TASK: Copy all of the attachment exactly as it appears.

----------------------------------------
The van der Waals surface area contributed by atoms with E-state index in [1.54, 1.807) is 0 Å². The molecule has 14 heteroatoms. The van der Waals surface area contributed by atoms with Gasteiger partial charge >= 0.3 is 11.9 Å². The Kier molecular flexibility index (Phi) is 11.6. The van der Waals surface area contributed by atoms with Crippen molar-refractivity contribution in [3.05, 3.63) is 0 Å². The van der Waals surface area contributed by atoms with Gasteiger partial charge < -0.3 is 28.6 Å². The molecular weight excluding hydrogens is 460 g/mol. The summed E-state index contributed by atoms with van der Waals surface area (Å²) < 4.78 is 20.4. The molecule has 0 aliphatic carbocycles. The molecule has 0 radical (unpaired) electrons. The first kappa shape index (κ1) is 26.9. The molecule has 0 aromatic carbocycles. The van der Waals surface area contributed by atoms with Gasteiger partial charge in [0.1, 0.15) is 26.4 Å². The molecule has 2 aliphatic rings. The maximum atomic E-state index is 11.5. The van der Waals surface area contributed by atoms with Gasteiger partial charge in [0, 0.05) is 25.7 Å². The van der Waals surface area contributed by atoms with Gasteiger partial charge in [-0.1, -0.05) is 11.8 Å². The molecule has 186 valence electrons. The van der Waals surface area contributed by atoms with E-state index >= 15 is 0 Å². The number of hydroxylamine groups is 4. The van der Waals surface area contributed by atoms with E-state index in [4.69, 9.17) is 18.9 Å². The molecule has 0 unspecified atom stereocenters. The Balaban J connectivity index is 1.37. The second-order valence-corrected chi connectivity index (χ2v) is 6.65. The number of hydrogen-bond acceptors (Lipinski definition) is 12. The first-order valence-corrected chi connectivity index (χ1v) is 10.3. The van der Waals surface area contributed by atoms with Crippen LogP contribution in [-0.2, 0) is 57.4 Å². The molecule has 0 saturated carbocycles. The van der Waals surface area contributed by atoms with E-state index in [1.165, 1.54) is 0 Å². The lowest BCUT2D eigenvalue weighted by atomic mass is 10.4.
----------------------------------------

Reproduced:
The van der Waals surface area contributed by atoms with E-state index in [1.54, 1.807) is 0 Å². The molecule has 14 heteroatoms. The van der Waals surface area contributed by atoms with Gasteiger partial charge >= 0.3 is 11.9 Å². The Kier molecular flexibility index (Phi) is 11.6. The van der Waals surface area contributed by atoms with Crippen molar-refractivity contribution in [3.05, 3.63) is 0 Å². The van der Waals surface area contributed by atoms with Gasteiger partial charge < -0.3 is 28.6 Å². The molecular weight excluding hydrogens is 460 g/mol. The summed E-state index contributed by atoms with van der Waals surface area (Å²) < 4.78 is 20.4. The molecule has 0 aliphatic carbocycles. The molecule has 0 radical (unpaired) electrons. The first kappa shape index (κ1) is 26.9. The molecule has 0 aromatic carbocycles. The van der Waals surface area contributed by atoms with Gasteiger partial charge in [0.1, 0.15) is 26.4 Å². The molecule has 2 aliphatic rings. The maximum atomic E-state index is 11.5. The van der Waals surface area contributed by atoms with Gasteiger partial charge in [0, 0.05) is 25.7 Å². The van der Waals surface area contributed by atoms with Gasteiger partial charge in [-0.1, -0.05) is 11.8 Å². The molecule has 186 valence electrons. The van der Waals surface area contributed by atoms with E-state index >= 15 is 0 Å². The number of hydroxylamine groups is 4. The van der Waals surface area contributed by atoms with E-state index in [4.69, 9.17) is 18.9 Å². The molecule has 0 unspecified atom stereocenters. The Balaban J connectivity index is 1.37. The second-order valence-corrected chi connectivity index (χ2v) is 6.65. The number of hydrogen-bond acceptors (Lipinski definition) is 12. The first-order valence-corrected chi connectivity index (χ1v) is 10.3. The van der Waals surface area contributed by atoms with Crippen LogP contribution in [-0.2, 0) is 57.4 Å². The molecule has 0 saturated carbocycles. The van der Waals surface area contributed by atoms with E-state index in [1.165, 1.54) is 0 Å². The lowest BCUT2D eigenvalue weighted by atomic mass is 10.4.